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Why Are There Violent Rabbits In The Margins Of Medieval Manuscripts?

We’ve posted many times about the weird marginal illustrations in medieval manuscripts. You might have noticed over time that rabbits are a commonly-recurring theme. Sure, the monks that drew them probably saw rabbits often, but the ones in the fields never murdered anyone.

There are a great many strange things that can be seen in medieval illuminated manuscripts: weird human-animal hybrids, distorted monsters and odd scenes. These largely come under the category of ‘Drolleries’ or ‘Grotesques’. I’ll be entirely honest and admit that codicology isn’t my thing, so I’m not 100% certain why someone would spend hours lovingly illuminating an otherwise serious manuscript with such bizarre and nightmarish scenes, but for some reason, they would.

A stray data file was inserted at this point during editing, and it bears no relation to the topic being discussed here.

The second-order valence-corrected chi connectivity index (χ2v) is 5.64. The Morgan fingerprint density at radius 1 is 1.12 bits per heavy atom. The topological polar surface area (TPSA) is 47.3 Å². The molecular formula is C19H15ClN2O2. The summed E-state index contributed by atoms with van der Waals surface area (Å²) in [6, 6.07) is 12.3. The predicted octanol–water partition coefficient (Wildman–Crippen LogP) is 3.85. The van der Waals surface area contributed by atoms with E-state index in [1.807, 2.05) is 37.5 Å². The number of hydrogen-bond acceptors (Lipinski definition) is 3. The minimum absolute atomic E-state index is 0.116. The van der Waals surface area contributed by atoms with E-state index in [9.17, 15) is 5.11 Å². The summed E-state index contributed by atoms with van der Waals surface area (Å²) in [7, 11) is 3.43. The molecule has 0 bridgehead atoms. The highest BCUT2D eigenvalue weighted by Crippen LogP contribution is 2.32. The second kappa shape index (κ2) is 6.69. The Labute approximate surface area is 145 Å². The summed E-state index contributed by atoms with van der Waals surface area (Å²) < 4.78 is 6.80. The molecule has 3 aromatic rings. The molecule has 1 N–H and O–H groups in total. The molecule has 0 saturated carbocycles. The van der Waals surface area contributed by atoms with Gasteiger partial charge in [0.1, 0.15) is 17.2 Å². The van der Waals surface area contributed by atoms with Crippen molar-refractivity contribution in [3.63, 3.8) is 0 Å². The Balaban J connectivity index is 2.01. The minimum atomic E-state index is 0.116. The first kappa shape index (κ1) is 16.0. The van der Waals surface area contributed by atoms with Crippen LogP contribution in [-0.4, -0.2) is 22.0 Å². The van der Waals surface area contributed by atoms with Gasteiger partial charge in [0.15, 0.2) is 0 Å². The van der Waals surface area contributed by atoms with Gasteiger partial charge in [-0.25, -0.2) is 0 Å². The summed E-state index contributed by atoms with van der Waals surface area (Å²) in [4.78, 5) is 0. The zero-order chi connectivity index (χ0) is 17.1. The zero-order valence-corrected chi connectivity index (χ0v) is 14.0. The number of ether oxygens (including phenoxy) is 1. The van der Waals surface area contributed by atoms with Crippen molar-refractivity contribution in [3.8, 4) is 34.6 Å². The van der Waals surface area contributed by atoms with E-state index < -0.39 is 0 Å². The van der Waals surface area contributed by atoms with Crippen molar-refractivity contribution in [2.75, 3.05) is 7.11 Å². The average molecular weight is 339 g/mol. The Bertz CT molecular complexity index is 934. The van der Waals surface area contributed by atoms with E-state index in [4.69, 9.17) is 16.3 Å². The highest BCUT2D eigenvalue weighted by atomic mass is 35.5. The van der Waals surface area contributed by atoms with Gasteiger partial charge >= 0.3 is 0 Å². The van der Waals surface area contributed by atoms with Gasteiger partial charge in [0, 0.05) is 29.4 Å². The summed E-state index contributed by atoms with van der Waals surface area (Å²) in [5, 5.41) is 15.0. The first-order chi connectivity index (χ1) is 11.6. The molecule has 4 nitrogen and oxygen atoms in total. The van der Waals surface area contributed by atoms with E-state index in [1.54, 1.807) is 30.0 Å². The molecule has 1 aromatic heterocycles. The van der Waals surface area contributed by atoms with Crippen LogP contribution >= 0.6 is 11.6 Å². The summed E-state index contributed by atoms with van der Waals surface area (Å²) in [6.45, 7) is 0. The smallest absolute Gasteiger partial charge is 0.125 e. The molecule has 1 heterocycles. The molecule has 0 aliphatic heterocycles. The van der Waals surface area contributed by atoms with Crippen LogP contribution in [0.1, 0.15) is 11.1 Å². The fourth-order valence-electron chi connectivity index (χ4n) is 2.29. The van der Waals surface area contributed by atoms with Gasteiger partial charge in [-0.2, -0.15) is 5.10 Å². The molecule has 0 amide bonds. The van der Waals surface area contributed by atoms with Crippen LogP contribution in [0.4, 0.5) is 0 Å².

Drolleries sometimes also depicted comedic scenes, like a barber with a wooden leg (which, for reasons that escape me, was the height of medieval comedy) or a man sawing a branch out from under himself… which brings us to a particular type of Drollery – the ‘World Turned Upside Down’.

Ah, the essence of comedy, the contrary and unexpected thing. Jon Kaneko-James takes a closer look at a few famous examples of medieval rabbits causing mayhem that you’re sure to enjoy.  -via Metafilter


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